Insiders were supposed to be out, and outsiders in. But voters suddenly got a little moderate.
It looks like the revolution may have to wait awhile.
Progressives looking to radicalize Seattle politics and Democrats hoping to ride anti-Trump passions in the suburbs each ran into stiffer winds of moderation than expected in Tuesday’s top-two primary election.
The centrist candidate for Seattle mayor, former U.S. Attorney Jenny Durkan, was easily besting the 21-candidate field — despite all the perceived momentum for more insurgent anti-establishment figures such as Seattle Peoples Party activist Nikkita Oliver.
It isn’t yet clear who Durkan’s opponent in November’s general election will be (the primary is to choose two candidates to head to a general-election runoff, and vote-counting will continue all week). But Durkan now is the heavy favorite to be the next Seattle mayor, regardless.
Most Read Stories
There was a sense restless voters might turn on insider Democrats like Durkan, and instead go outside the traditional party system altogether. But third-party candidates were lagging a bit. In an open seat for City Council, Democratic Socialist Jon Grant was running behind newcomer Teresa Mosqueda (a more traditional labor-backed Democrat), even though Grant has run for the seat before.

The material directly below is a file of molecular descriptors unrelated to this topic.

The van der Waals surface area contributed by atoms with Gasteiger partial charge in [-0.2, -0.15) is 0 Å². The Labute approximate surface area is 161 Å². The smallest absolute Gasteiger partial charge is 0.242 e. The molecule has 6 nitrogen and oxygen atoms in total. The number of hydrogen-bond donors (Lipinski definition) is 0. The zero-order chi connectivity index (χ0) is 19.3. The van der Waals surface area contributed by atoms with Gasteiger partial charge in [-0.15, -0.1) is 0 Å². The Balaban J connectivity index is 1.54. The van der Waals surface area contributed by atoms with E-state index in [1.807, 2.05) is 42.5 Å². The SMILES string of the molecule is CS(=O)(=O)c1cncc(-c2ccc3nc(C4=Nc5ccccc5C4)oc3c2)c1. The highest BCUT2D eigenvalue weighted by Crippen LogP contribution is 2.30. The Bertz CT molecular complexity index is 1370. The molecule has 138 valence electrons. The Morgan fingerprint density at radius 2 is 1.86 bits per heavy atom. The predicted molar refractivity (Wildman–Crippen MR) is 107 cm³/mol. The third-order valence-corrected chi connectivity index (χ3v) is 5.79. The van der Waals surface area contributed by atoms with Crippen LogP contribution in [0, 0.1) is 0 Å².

Both Grant and Oliver were endorsed by the city’s socialist councilmember, Kshama Sawant, and hailed along with her as an emerging anti-corporate, pro-rent control, anti-police “independent left.” Both still have a chance to make it to the general election. But voters appeared to be saying to the movement: Not so fast.
More evidence of not-so-fastism: Voters were turning down King County’s proposed $469 million sales tax for arts and culture.
It was the kind of feel-good, do-right taxing measure that almost always passes around here. Who isn’t for the arts? Plus the big arts institutions in town raised $1.7 million for their campaign, against no organized opposition.
But maybe generous voters finally are wearying of the endless roulette of tax levies floated by local leaders. So many levies have been approved, maybe the politicians started to take your “yes” votes for granted.
Or maybe voters just thought: The arts? Don’t we have more urgent crises to attend to, such as homelessness and opioid abuse and affordable housing?
Out in the suburbs, the Republican party…